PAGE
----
The other day I happened across a post from an author who had spent several hundred dollars in a single month on Facebook ads to help sell his books. I wanted to stick a pen in my eyeball.
I’m probably going to take a bit of crap for this post, but what the heck. Listen, there are some folks who are experts who can pull a rabbit out of the hat with targeted marketing using Facebook ads and other types of advertising. I’ve also seen some strategies like Jeff Bennington came up with that look pretty slick and, at least in his case, have certainly worked. However, as a general rule, most paid advertising campaigns don’t bring a good return on investment. Or, put it another way, you can promote your book more effectively through social media – for free.
The hundreds of dollars you can sink into Facebook ads or Google Adwords – and yes, I’ve slit my wrists and bled money out on both of those, and others – simply aren’t going to translate into enough book sales to make them worthwhile. Buying banner ads and spots on various web sites is popular, but because it’s popular, it’s getting more expensive on a lot of sites. In some cases, I saw price tags of several hundred dollars. You might experience a spike in sales while the ad is running, or you might not. But then your gig is up unless you cough up more money. Did you really make enough sales from that ad to justify the cost?
“But hey, I did better than break even!” You glare at me indignantly. I get that a lot.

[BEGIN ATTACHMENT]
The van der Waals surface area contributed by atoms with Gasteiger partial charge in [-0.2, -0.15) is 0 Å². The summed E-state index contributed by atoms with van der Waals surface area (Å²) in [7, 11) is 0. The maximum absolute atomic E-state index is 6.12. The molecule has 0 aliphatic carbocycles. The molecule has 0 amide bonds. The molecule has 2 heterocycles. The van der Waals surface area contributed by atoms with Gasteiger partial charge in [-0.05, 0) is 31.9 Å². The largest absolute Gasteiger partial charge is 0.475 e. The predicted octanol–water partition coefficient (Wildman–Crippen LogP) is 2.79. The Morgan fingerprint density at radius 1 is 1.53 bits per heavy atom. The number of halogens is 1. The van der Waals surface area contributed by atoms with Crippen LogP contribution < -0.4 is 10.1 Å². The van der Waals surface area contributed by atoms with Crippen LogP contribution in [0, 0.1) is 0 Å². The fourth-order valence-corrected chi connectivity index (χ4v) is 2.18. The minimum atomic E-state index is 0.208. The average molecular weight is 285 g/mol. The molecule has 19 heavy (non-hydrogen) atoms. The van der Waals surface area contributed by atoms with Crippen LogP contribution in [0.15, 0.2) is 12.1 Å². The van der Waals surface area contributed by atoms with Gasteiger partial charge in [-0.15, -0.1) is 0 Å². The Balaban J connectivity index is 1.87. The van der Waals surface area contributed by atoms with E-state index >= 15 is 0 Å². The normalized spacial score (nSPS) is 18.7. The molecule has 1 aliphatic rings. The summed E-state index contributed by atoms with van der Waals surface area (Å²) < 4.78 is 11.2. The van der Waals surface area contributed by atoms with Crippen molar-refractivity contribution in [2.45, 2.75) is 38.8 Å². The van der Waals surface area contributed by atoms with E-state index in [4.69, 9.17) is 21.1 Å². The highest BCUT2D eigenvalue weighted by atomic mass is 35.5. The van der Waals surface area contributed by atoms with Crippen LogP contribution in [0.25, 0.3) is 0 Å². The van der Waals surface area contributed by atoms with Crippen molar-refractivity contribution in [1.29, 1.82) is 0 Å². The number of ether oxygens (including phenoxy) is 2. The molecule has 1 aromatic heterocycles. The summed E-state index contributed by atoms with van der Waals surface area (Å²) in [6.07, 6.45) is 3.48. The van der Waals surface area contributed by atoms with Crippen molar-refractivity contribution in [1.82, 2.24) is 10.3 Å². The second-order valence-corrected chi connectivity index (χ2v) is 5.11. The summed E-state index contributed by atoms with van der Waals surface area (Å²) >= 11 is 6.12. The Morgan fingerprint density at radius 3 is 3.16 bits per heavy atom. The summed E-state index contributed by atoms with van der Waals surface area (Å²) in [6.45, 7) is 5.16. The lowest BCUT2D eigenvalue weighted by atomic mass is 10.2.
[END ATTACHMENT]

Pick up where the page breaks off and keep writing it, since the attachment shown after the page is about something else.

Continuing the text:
Listen, if your writing is your business (and if you’re spending hundreds of bucks on advertising, you’re definitely in a business!), breaking even shouldn’t be in your vocabulary. You should be out to build up a big readership base, have one or two loss leaders (books that sell at a steep discount or are given away), and maximize your profit margin on everything else. If you’re doing this for a living, you don’t have time or money for things that only provide marginal returns on investment. Books from indie authors aren’t sold with Facebook ads or Google Adwords, they’re sold by word of mouth, either yours or your readers. Ads can sometimes help, but unless you really know what you’re doing and have money to burn, I advise caution.
Instead, consider spending your buckazoids on social media tools like Tweet Adder that keep on giving, helping you build a community of interest on Twitter. Or spend it on classes or books to get an education how to use social media effectively. Heck, spend it on cover art or editing.
Just my two cents.